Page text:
WASHINGTON – The U.S. Army is seeking public comment on its environmental study of possible sites for new air defense units.
The Army invites government agencies, Native American Tribes and the public to submit input by April 4, 2022 regarding the programmatic environmental assessment and draft finding of no significant impact pertaining to the Iron Dome Defense System–Army. The Army will consider all timely comments prior to making a final decision on where to place IDDS-A units.
Copies of the PEA and draft FONSI are available online at https://aec.army.mil/index.php?cID=352.
Comments should be emailed to firstname.lastname@example.org with “IDDS-A Public Comments” in the subject line. Comments can also be submitted via regular mail to U.S. Army Environmental Command, ATTN: IDDS-A Public Comments, 2455 Reynolds Road, Mail Stop 112, JBSA-Fort Sam Houston, Texas 78234-7588.
The PEA discusses placing one or two IDDS-A units – known as batteries – at one or two of seven military installations: Fort Bliss, Texas; Fort Hood, Texas; Fort Campbell, Kentucky; Fort Riley, Kansas; Fort Sill, Oklahoma; Fort Stewart, Georgia; and Joint Base Lewis-McChord, Washington. The PEA includes analysis of potential environmental impacts associated with Soldiers, materiel and training that are required to field IDDS-A.
Establishing, or “fielding,” IDDS-A batteries would improve the defense of fixed and semi-fixed sites. These sites include airfields and forward operating bases in deployed settings. The Army plans to field two IDDS-A batteries by Sept. 30, 2022.
IDDS-A enhances the Army’s capacity to defend against attacks from aircraft, cruise missiles, unmanned aerial systems, and rocket, artillery and mortar fire. IDDS-A is part of the Army’s larger air and missile defense modernization strategy.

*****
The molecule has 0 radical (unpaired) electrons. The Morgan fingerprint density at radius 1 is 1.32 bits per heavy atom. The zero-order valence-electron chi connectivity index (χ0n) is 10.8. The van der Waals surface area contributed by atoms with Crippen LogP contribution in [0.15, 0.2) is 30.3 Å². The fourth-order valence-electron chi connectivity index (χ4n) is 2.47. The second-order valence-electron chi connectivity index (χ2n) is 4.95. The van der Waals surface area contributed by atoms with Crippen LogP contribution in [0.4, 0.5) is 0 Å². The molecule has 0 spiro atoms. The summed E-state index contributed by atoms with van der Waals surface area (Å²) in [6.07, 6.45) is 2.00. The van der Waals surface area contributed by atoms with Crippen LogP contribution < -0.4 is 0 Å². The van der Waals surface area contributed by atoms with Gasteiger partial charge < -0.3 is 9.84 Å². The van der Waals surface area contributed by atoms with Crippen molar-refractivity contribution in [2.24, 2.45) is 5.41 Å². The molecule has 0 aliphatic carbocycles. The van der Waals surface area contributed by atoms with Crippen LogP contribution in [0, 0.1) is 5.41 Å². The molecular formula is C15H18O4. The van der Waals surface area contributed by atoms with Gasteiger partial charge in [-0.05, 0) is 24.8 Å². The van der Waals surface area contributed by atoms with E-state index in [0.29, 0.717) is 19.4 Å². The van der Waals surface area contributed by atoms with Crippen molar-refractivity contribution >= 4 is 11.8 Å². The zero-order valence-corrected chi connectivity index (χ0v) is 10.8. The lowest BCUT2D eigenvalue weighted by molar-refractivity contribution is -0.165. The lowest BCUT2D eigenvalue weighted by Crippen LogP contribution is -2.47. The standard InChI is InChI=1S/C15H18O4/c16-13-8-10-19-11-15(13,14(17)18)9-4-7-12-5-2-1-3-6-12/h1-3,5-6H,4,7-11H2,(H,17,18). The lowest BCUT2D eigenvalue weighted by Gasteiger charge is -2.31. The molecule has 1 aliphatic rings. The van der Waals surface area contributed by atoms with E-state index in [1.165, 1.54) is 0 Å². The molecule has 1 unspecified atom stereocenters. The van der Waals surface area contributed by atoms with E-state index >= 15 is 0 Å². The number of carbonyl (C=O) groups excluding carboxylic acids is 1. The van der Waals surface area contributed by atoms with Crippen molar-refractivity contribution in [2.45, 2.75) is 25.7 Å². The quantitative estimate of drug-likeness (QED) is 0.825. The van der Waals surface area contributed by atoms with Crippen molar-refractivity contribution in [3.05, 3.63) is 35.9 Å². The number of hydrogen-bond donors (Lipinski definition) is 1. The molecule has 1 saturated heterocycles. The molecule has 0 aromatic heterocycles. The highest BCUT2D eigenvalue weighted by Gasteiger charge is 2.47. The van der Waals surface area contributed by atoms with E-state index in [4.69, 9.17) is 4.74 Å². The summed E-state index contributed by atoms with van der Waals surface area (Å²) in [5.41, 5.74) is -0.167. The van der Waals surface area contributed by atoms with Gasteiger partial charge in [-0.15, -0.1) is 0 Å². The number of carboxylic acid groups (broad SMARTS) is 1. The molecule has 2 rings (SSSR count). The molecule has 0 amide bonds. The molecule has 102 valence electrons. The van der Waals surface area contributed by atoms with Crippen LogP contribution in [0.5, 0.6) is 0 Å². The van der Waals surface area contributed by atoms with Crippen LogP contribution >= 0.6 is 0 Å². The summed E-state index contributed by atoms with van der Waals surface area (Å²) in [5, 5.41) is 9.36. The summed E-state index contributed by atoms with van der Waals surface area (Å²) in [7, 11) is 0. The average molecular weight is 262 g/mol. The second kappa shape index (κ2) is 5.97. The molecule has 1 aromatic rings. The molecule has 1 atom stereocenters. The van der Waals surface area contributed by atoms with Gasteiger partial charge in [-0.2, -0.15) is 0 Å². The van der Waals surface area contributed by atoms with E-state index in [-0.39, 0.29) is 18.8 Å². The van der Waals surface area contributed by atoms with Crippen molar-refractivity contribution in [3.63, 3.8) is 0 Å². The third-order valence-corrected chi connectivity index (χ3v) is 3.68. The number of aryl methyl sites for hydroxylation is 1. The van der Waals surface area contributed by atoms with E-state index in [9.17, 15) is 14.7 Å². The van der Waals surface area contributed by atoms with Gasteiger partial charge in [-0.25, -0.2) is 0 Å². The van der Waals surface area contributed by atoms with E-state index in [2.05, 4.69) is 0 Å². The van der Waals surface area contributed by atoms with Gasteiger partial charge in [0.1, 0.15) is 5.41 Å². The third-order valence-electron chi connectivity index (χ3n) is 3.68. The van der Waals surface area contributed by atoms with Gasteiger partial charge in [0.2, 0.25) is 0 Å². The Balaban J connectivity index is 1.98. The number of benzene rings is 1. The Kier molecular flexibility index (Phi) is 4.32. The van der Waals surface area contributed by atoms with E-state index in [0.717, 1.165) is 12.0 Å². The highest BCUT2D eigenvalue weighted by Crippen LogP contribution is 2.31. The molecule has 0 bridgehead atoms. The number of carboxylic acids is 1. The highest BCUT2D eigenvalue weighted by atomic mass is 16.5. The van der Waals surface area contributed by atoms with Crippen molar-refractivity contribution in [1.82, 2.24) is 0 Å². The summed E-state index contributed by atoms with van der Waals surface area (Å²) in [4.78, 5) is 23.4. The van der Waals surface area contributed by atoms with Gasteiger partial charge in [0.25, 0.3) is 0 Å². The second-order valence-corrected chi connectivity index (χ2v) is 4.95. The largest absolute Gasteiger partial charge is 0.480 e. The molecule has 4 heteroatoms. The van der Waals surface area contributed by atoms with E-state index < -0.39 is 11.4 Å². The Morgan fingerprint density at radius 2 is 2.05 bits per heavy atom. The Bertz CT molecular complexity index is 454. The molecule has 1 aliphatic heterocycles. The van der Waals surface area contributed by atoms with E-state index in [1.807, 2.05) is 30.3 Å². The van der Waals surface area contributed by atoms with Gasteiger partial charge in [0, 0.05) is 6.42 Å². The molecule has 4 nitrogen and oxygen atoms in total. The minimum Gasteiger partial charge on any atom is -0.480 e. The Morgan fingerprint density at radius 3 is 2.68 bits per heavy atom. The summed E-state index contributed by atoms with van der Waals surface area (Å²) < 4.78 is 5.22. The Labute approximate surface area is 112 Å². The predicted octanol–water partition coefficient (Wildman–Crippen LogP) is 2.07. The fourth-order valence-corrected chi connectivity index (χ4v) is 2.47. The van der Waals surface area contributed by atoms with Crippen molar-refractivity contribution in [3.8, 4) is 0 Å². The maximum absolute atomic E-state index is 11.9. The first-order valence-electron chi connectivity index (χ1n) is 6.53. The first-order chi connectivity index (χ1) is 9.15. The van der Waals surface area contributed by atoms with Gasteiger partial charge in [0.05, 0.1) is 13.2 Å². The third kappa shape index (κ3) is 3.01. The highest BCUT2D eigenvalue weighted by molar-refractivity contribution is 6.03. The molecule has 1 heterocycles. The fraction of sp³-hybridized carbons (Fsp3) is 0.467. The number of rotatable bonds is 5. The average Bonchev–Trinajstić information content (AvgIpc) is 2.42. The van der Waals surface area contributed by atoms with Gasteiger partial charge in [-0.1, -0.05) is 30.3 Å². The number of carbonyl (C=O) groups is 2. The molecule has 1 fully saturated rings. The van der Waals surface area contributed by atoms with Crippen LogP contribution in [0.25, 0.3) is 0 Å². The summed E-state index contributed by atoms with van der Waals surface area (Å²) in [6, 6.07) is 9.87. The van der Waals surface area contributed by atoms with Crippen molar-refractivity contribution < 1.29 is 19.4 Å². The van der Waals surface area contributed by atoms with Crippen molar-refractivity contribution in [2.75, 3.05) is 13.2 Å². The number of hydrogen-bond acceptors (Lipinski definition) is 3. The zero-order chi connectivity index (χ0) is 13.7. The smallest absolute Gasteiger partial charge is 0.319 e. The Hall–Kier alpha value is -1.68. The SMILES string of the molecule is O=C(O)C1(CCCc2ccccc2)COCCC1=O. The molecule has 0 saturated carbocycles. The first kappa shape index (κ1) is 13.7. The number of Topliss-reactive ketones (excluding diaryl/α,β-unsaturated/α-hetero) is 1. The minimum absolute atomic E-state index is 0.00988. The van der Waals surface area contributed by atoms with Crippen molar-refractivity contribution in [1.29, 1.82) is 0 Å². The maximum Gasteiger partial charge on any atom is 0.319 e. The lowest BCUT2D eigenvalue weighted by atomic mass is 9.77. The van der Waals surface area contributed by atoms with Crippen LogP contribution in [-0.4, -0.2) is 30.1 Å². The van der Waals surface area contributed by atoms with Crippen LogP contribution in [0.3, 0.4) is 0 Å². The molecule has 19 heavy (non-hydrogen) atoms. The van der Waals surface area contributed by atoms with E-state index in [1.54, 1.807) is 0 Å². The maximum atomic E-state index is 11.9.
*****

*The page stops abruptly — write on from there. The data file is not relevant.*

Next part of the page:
Each IDDS-A battery would consist of approximately 60 soldiers, 13 heavy expanded mobility tactical trucks, six missile-firing units, one radar system, battle management and communications systems, and support equipment.
At this time, the Army does not expect to build additional facilities or training ranges in support of IDDS-A. Based on the PEA’s findings, the Army anticipates the environmental impact to be negligible or minor.
The Army has been developing an air defense system for years, but it is not yet ready to deploy. The John S. McCain National Defense Authorization Act for Fiscal Year 2019 required the Army to deploy an interim missile defense capability while the Army continues to develop an enduring solution. After evaluating existing air defense systems, the Army chose IDDS-A as its interim missile defense capability.
For more information about IDDS-A, contact the U.S. Army Environmental Command Public Affairs Office by email at email@example.com or by phone at 210-466-1590 or 210-488-6061.